Don’t ask shopper what is his name in the very beginning of your presentation. Customers might often think such introduction is unnecessary. Shoppers often prefer to stay anonymous until they decide that they see something they really like.
7. No Sirs and Madams!
This method might seem rather unconventional. Harry J. Friedman started to use it after he spoke with over a thousand people who visited his workshops asking how they feel when salespeople address them as sir or madam. The vast majority (95% ) answered they don’t quite like it.
Youngsters and middle age people say that makes them feel older, and seniors immediately start thinking of their age, which they often try to hide. ‘May I help you, sir?’ seems especially awkward when the sales agent is in fact older than the shopper. Instead of using sir and madam simply be polite and courteous, that is enough.
8. Be Emphatic, Rather Than Sympathetic
You are here to sell, not to provide psychological support. Customers can come up with various different stories explaining why the price is too high and reasons why they shouldn’t be buying. Expressing sympathy means you feel sorry for you customers; instead stay empathic – understand how they feel, but do not accept it. “I understand what you are saying, but when I myself feel I shouldn’t spend money the only thing that makes me feel great is the chance to spend even more. Why wouldn’t you try it too?”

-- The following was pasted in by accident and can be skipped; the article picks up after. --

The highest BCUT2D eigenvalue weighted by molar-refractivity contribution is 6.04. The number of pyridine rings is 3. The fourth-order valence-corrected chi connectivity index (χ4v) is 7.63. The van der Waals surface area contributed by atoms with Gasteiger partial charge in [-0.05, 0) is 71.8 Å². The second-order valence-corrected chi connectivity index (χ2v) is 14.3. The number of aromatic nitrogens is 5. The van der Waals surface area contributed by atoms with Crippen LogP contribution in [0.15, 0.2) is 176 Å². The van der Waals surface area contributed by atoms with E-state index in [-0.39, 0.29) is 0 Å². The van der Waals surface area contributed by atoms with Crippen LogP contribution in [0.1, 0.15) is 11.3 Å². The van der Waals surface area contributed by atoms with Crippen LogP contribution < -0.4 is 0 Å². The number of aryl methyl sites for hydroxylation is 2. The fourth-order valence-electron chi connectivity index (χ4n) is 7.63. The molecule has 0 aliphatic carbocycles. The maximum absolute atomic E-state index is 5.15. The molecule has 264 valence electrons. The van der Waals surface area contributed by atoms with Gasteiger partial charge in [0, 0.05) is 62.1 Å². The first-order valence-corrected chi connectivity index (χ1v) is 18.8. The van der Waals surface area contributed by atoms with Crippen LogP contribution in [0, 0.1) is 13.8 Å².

9. Recognize Your Customers Ideas, Not Just Their Exact Words
Shoppers don’t always know correct titles of the merchandise they need. Sales agents on the contrary often are proud about being the master of the industry slang. If you do know the available items’ selection well enough and you listen carefully to what the customer is saying, you will be able to “decode” what the client has in mind and provide him with an excellent service without pointing at the fact that he doesn’t quite get the difference between Kindle and IPAD2.
10. Use the Words to Express Ideas, Not to Impress
In every industry there are terms (definitions) that explain what the item is for in the best manner. Using these words you communicate easily with your colleagues. When you use these definitions when talking with customer, you can simply intimidate him. Usually shoppers won’t ask you what these words mean, because they don’t want to look vulnerable. Instead of questioning what it means, they simply leave. Your language must be clear and understandable. If you have to use an industry term, always explain what it means.
There are 2 exceptions from this rule:
– If the sales agent is a woman or young looking man (the way to earn trust)
– If the customer familiar with the industry himself
If a woman is selling electronics or computers, she might want to prove her expertise by inserting some industry slang words in the beginning of her presentation.
When you speak with a customer who is familiar with the industry, remember to compliment his knowledge “Excellent! I finally met a person who knows what he’s talking about!”
11. Customers Love Power
When shoppers enter your floor they feel they are in control. They heard “client is always right” from their childhood. You might know that is it not always true, but you need customers more than they need you. Customers are human; who can be rude, loud and who can sometimes make you feel annoyed. You will lose loads of clients If you start to explain them they are wrong.